Caddisfly life histories along permanence gradients in high-altitude wetlands in Colorado (U.S.A.)
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Wissinger, Scott A.
Brown, Wendy S.
Jannot, Jason E.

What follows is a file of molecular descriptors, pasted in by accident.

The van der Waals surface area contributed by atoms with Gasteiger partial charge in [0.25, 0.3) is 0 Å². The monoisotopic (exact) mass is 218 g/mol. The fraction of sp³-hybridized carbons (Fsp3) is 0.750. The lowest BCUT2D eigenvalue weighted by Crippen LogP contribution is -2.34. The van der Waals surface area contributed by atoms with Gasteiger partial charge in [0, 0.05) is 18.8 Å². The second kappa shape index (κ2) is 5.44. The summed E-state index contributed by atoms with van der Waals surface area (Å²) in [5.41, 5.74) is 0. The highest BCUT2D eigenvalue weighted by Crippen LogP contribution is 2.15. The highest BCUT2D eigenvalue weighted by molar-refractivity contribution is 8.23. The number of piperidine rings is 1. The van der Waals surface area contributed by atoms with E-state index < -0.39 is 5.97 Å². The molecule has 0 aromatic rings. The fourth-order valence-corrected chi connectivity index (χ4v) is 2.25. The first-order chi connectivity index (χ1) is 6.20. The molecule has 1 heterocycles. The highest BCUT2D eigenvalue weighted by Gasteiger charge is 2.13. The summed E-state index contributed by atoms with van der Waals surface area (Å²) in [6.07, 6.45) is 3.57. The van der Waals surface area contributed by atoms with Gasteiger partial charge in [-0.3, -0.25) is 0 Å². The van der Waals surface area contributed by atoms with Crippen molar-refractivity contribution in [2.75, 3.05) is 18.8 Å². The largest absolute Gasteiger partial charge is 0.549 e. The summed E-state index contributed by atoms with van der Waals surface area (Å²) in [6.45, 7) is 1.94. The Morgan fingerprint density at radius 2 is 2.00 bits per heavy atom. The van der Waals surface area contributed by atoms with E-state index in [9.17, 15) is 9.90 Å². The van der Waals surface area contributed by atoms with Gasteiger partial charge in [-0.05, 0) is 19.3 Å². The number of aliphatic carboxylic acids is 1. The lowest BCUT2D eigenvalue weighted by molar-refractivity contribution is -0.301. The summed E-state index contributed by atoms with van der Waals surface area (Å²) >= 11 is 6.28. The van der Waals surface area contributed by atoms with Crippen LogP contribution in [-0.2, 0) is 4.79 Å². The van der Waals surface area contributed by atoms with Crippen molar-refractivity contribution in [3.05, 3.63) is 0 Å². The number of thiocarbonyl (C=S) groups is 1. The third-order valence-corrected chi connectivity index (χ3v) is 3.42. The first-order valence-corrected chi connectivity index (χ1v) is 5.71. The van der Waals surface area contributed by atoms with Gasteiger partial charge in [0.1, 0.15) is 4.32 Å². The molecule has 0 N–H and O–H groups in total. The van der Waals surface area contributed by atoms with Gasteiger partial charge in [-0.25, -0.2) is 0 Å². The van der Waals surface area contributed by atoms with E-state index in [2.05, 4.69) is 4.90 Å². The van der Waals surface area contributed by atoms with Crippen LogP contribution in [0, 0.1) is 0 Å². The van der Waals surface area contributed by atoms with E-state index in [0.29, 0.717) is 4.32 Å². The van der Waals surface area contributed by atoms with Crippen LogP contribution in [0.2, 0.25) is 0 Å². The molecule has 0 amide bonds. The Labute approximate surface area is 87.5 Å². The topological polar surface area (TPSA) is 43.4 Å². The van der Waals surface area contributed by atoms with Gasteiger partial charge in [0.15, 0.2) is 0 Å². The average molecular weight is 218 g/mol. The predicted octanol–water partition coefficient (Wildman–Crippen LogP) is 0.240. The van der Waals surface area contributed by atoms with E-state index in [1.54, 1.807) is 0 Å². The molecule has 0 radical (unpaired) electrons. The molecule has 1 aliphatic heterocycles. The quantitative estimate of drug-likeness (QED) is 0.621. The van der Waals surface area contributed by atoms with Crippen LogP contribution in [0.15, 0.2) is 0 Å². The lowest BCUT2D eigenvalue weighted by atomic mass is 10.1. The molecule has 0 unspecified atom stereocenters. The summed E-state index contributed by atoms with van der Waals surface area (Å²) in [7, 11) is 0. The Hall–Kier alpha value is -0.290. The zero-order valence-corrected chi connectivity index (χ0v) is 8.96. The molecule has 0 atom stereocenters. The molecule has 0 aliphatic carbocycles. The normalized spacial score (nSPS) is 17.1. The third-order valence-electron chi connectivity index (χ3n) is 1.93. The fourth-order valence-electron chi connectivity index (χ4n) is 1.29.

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1. Larvae of cased caddisflies (Limnephilidae and Phryganeidae) are among the most abundant and conspicuous invertebrates in northern wetlands. Although species replacements are often observed along permanence gradients, the underlying causal mechanisms are poorly understood. In this paper, we report on the distributional patterns of caddisflies in permanent and temporary high-altitude ponds, and how those patterns reflect differences in life history characteristics that affect desiccation tolerance (fundamental niches) versus constraints related to biotic interactions (realised niches). 2. Species (Hesperophylax occidentalis and Agrypnia deflata) that were encountered only in permanent ponds are restricted in distribution by life history (no ovarian diapause, aquatic oviposition, and/or inability to tolerate desiccation). Although the egg masses of H. occidentalis tolerate desiccation, the larvae leave the protective gelatinous matrix of the egg mass because adults oviposit in water. 3. Three species (Asynarchus nigriculus, Limnephilus externus and L. picturatus) have life history characteristics (rapid larval growth, ovarian diapause and terrestrial oviposition of desiccation-tolerant eggs) that should facilitate the use of both permanent and temporary habitats. However, A. nigriculus is rare or absent in most permanent ponds, and L. externus and L. picturatus are rare or absent in most temporary ponds. Experimental data from a previous study on the combined effects of salamander predation and interspecific interactions among caddisflies (e.g. intraguild predation) suggest that biotic interactions limit each species to a subset of potentially exploitable habitats. 4. Many wetland invertebrates exhibit species replacements along permanence gradients, but few studies have separated the relative importance of the effects of drying per se from the effects of biotic interactions. Our results emphasise the complementary roles of comparative data on life histories and experimental data on competition and predation for understanding invertebrate distributions along permanence gradients.